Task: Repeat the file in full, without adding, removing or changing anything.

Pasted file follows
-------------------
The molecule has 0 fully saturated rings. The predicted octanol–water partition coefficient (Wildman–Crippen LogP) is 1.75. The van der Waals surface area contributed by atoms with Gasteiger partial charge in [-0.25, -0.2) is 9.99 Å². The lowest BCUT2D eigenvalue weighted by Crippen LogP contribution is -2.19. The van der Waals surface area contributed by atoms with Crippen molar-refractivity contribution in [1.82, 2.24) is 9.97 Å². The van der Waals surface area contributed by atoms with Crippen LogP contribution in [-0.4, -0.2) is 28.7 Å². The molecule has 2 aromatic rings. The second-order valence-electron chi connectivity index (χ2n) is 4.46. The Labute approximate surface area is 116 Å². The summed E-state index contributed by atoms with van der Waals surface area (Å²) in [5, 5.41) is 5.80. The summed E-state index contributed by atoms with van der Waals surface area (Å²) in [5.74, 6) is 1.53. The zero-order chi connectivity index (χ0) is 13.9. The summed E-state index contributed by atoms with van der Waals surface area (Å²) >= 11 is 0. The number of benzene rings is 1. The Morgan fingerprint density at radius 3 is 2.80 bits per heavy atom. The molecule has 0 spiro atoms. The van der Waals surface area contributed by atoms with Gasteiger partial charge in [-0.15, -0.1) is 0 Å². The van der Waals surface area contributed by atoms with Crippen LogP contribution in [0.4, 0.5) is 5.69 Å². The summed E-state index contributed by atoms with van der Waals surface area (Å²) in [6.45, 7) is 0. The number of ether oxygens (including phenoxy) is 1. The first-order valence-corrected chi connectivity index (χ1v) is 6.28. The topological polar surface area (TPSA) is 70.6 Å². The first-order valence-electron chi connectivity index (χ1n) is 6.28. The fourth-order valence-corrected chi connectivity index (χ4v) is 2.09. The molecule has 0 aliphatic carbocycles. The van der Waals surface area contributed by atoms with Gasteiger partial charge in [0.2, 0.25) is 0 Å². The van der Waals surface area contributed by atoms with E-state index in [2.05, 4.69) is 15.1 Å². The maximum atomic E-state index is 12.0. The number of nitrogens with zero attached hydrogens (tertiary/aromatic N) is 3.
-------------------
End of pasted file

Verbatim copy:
The molecule has 0 fully saturated rings. The predicted octanol–water partition coefficient (Wildman–Crippen LogP) is 1.75. The van der Waals surface area contributed by atoms with Gasteiger partial charge in [-0.25, -0.2) is 9.99 Å². The lowest BCUT2D eigenvalue weighted by Crippen LogP contribution is -2.19. The van der Waals surface area contributed by atoms with Crippen molar-refractivity contribution in [1.82, 2.24) is 9.97 Å². The van der Waals surface area contributed by atoms with Crippen LogP contribution in [-0.4, -0.2) is 28.7 Å². The molecule has 2 aromatic rings. The second-order valence-electron chi connectivity index (χ2n) is 4.46. The Labute approximate surface area is 116 Å². The summed E-state index contributed by atoms with van der Waals surface area (Å²) in [5, 5.41) is 5.80. The summed E-state index contributed by atoms with van der Waals surface area (Å²) in [5.74, 6) is 1.53. The zero-order chi connectivity index (χ0) is 13.9. The summed E-state index contributed by atoms with van der Waals surface area (Å²) >= 11 is 0. The number of benzene rings is 1. The Morgan fingerprint density at radius 3 is 2.80 bits per heavy atom. The molecule has 0 spiro atoms. The van der Waals surface area contributed by atoms with Gasteiger partial charge in [-0.15, -0.1) is 0 Å². The van der Waals surface area contributed by atoms with Crippen LogP contribution in [0.4, 0.5) is 5.69 Å². The summed E-state index contributed by atoms with van der Waals surface area (Å²) in [6.45, 7) is 0. The number of ether oxygens (including phenoxy) is 1. The first-order valence-corrected chi connectivity index (χ1v) is 6.28. The topological polar surface area (TPSA) is 70.6 Å². The first-order valence-electron chi connectivity index (χ1n) is 6.28. The fourth-order valence-corrected chi connectivity index (χ4v) is 2.09. The molecule has 0 aliphatic carbocycles. The van der Waals surface area contributed by atoms with Gasteiger partial charge in [0.2, 0.25) is 0 Å². The van der Waals surface area contributed by atoms with E-state index in [2.05, 4.69) is 15.1 Å². The maximum atomic E-state index is 12.0. The number of nitrogens with zero attached hydrogens (tertiary/aromatic N) is 3.